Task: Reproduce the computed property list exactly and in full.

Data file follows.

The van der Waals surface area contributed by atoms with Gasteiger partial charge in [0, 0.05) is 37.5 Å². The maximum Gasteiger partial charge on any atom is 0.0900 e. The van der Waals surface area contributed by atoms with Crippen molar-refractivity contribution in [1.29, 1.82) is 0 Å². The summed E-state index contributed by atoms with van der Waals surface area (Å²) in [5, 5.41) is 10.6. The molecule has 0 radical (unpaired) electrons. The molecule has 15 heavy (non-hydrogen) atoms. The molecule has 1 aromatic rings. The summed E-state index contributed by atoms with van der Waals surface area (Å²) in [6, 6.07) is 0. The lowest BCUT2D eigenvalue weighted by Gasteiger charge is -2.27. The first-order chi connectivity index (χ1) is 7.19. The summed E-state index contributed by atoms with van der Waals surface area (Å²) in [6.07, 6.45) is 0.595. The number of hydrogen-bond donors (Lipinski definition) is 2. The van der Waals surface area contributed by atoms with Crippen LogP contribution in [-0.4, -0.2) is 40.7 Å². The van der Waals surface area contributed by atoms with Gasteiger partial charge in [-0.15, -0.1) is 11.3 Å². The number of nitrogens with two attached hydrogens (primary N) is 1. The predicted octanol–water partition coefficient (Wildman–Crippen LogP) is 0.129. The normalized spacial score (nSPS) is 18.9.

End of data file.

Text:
The van der Waals surface area contributed by atoms with Gasteiger partial charge in [0, 0.05) is 37.5 Å². The maximum Gasteiger partial charge on any atom is 0.0900 e. The van der Waals surface area contributed by atoms with Crippen molar-refractivity contribution in [1.29, 1.82) is 0 Å². The summed E-state index contributed by atoms with van der Waals surface area (Å²) in [5, 5.41) is 10.6. The molecule has 0 radical (unpaired) electrons. The molecule has 15 heavy (non-hydrogen) atoms. The molecule has 1 aromatic rings. The summed E-state index contributed by atoms with van der Waals surface area (Å²) in [6, 6.07) is 0. The lowest BCUT2D eigenvalue weighted by Gasteiger charge is -2.27. The first-order chi connectivity index (χ1) is 7.19. The summed E-state index contributed by atoms with van der Waals surface area (Å²) in [6.07, 6.45) is 0.595. The number of hydrogen-bond donors (Lipinski definition) is 2. The van der Waals surface area contributed by atoms with Crippen LogP contribution in [-0.4, -0.2) is 40.7 Å². The van der Waals surface area contributed by atoms with Gasteiger partial charge in [-0.15, -0.1) is 11.3 Å². The number of nitrogens with two attached hydrogens (primary N) is 1. The predicted octanol–water partition coefficient (Wildman–Crippen LogP) is 0.129. The normalized spacial score (nSPS) is 18.9.